Audrey Kawasaki is a Japanese-American artist currently living and working in Los Angeles. She attended the Pratt Institute in Brooklyn, NY where she was influenced by Manga and art nouveau. Her work depicts sensuous young women on wood panel, with a strong emphasis on line quality and facial expression.
The themes in Audrey Kawasaki’s work are contradictions within themselves. Her work is both innocent and erotic. Each subject is attractive yet disturbing. Her sharp graphic imagery is combined with the natural grain of the wood panels she paints on, bringing forth unexpected warmth to enigmatic subject matter.
The figures she paints are seductive and contain an air of melancholy. They exist in their own sensually esoteric realm, yet at the same time present a sense of accessibility that draws the observer to them.
The Tokyo-based Ueda creates surreal paintings of enigmatic girls in strangely beautiful incandescent dreamscapes. With larger than life flowers and creatures ranging from moray eels to butterflies, her paintings are like apparitions pulled from the shadowy depths of the subconscious. Her mischievous adventurers are innocent and devious, at times playful and others sinister, suspended somewhere between the waking world and the beyond. An inscrutable universe of lush neon chrysanthemums and florid skins, Ueda’s world is a hallucinatory daydream.
Ueda’s works convey the lonely meditative feeling of dreams, a world set apart from the existence of others and self-sustained by isolated dread and reverie. At times a darkness pervades with recurring symbols like skeletal hands and the fiery orbs, or hitodama, of Japanese folklore, thought to be the souls of the dead. Another recurring symbol that figures prominently in her works is the chrysanthemum, also a symbol of loss, death, and vulnerability. These surreal apparitions reinforce a sense of displacement and transience. Her lithe figures, often charged with a cryptic eroticism, dissolve into the webs of these conjured worlds; like figments crossing over into ghostly recesses.
The tone of Ueda’s works tends to shift towards a lighter and more whimsical extreme as well. Her girls are often surrounded by small birds, butterflies, underwater creatures, beribboned pets, and dazzling flora, in dreamily abstracted landscapes that seem to glow and hum with weird life. The combination of these light and dark extremes is often unexpected, and psychologically evocative. Beautifully illustrated girls drip with honey and bare skinned knees, while snakes, fish, cobwebs, and bright fungi surround and shroud them. Contrasts abound in her choice of palettes as well, with the mixture of deeply pigmented hues, dark blacks, bright neons and iridescent pastel purples and blues.
Atsuko Goto creates beautifully melancholic images of delicate figures cloaked and merged with natural elements, everything from flowers and butterflies to insects, birds, and fish. Her muted palette is as ghostly as haze, achieved through the unique application of diluted pigments made from semi-precious lapis lazuli, ink, and gum arabic applied to cotton.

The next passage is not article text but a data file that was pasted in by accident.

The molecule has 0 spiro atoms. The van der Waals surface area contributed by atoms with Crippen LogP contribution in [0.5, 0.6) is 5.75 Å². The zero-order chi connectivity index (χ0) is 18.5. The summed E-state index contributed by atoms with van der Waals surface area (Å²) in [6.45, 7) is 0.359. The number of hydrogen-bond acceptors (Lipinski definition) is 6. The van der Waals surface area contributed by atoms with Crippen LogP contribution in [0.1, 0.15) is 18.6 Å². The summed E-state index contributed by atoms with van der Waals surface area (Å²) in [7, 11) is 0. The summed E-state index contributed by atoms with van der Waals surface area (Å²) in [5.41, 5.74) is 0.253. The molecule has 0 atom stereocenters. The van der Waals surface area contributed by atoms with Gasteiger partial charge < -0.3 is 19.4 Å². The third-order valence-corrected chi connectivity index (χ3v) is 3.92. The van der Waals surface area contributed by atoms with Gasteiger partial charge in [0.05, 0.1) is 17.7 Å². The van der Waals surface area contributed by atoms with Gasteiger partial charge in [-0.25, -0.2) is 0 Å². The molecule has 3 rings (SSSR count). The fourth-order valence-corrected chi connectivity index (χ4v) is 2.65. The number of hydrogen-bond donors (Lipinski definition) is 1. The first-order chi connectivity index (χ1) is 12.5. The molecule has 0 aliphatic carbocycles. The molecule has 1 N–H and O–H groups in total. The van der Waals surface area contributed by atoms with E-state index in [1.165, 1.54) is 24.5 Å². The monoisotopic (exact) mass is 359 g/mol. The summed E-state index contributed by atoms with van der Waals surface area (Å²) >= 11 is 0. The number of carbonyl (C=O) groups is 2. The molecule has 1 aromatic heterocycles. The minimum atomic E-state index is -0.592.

Inspired by Japanese Shinto and the belief that nature is animated by divinity and sacred spirits harbored in every living and inanimate thing, Goto creates imagery that conveys this feeling of profuse life force and intangible mystery, offset by a darker suggestion of mourning and lament. Quietly meditative, her works exude a dreamlike calm and resignation despite their abundance of detail and the density of her compositions. Silence and forlorn composure define this existence of the preternatural.
Fragile in their tempered darkness, the works are subtle and near translucent – like the unknown light and strange optics of an otherworldly plane where everything is unsubstantial. A feeling of entrapment and isolation persists, however, in the quietude. Like hauntings from the subconscious, the paintings feel like faded dreams, surreal distortions bordering on the ominous. Unsettling, the muted beauty of these diaphanous idols loom, uncannily caught in a thin veil between worlds.
Jolene Lai is a Los Angeles-based artist and illustrator born and raised in Singapore. After studying painting at Lasalle-SIA College of the Arts in Singapore, Jolene studied graphic design at UCLA and spent a year working at a movie-poster design house, The Refinery Creative, before returning to focus on fine art.
She works primarily with oil on canvas or mixed media on watercolor paper. With bold use of color, shape and intricate detail, she creates images with a seductive aesthetic and subject matter that weaves in emotions of whimsy, melancholy, irony, and absurdity.
Lai seeks to engage her audience in works that are approachable, newly imagined spaces that the viewer is invited to explore on their own terms.
STELLA IM HULTBERG
Stella Im Hultberg was born in South Korea, raised in Seoul, Hong Kong, Taiwan, and later in California. She studied Industrial Design and worked as a product designer before serendipitously falling into the art world in late 2005. Stella Im Hultberg’s paintings are conceived in varying combinations of ink, watercolor, and oils on paper, wood, and canvas. Her portraits of women are rendered in easy, flowing lines with soft hues that transcend the typical critiques of feminine beauty, inherent in today’s self-conscious society.
Hultberg originally studied Industrial Design at CSU, which naturally segued into work as a toy designer early on in her career. Work in the design industry serendipitously led to her building on her natural talents as an artist and a career as a self-taught painter soon followed. Having grown up in Hong Kong, Korea, and Taiwan, she has a diverse blend of cultural influences to pull from.
When not painting or drawing, she likes to eat, ride her bicycle, and play the New York Times crossword puzzle. After a decade in NYC, she now lives (and works) in Portland OR with her daughter and husband.